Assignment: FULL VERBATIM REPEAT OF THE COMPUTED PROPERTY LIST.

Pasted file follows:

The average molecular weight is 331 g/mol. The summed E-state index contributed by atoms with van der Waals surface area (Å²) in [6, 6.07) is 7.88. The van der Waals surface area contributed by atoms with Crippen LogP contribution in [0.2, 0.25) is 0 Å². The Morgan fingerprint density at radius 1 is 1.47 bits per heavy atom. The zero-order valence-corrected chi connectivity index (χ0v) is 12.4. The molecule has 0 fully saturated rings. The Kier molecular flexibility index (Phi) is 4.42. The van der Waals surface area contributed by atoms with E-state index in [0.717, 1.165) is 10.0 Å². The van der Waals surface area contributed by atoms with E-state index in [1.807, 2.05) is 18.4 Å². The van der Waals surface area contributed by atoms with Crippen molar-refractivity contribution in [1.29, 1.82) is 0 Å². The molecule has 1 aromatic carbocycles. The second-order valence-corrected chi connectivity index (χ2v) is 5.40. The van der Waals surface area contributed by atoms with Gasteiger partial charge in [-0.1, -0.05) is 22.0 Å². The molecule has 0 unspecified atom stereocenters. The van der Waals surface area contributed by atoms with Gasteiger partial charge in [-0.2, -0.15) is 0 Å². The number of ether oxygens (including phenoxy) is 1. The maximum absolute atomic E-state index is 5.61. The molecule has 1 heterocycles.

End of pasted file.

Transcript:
The average molecular weight is 331 g/mol. The summed E-state index contributed by atoms with van der Waals surface area (Å²) in [6, 6.07) is 7.88. The van der Waals surface area contributed by atoms with Crippen LogP contribution in [0.2, 0.25) is 0 Å². The Morgan fingerprint density at radius 1 is 1.47 bits per heavy atom. The zero-order valence-corrected chi connectivity index (χ0v) is 12.4. The molecule has 0 fully saturated rings. The Kier molecular flexibility index (Phi) is 4.42. The van der Waals surface area contributed by atoms with E-state index in [0.717, 1.165) is 10.0 Å². The van der Waals surface area contributed by atoms with E-state index in [1.807, 2.05) is 18.4 Å². The van der Waals surface area contributed by atoms with Crippen molar-refractivity contribution in [1.29, 1.82) is 0 Å². The molecule has 1 aromatic carbocycles. The second-order valence-corrected chi connectivity index (χ2v) is 5.40. The van der Waals surface area contributed by atoms with Gasteiger partial charge in [-0.1, -0.05) is 22.0 Å². The molecule has 0 unspecified atom stereocenters. The van der Waals surface area contributed by atoms with Gasteiger partial charge in [-0.2, -0.15) is 0 Å². The number of ether oxygens (including phenoxy) is 1. The maximum absolute atomic E-state index is 5.61. The molecule has 1 heterocycles.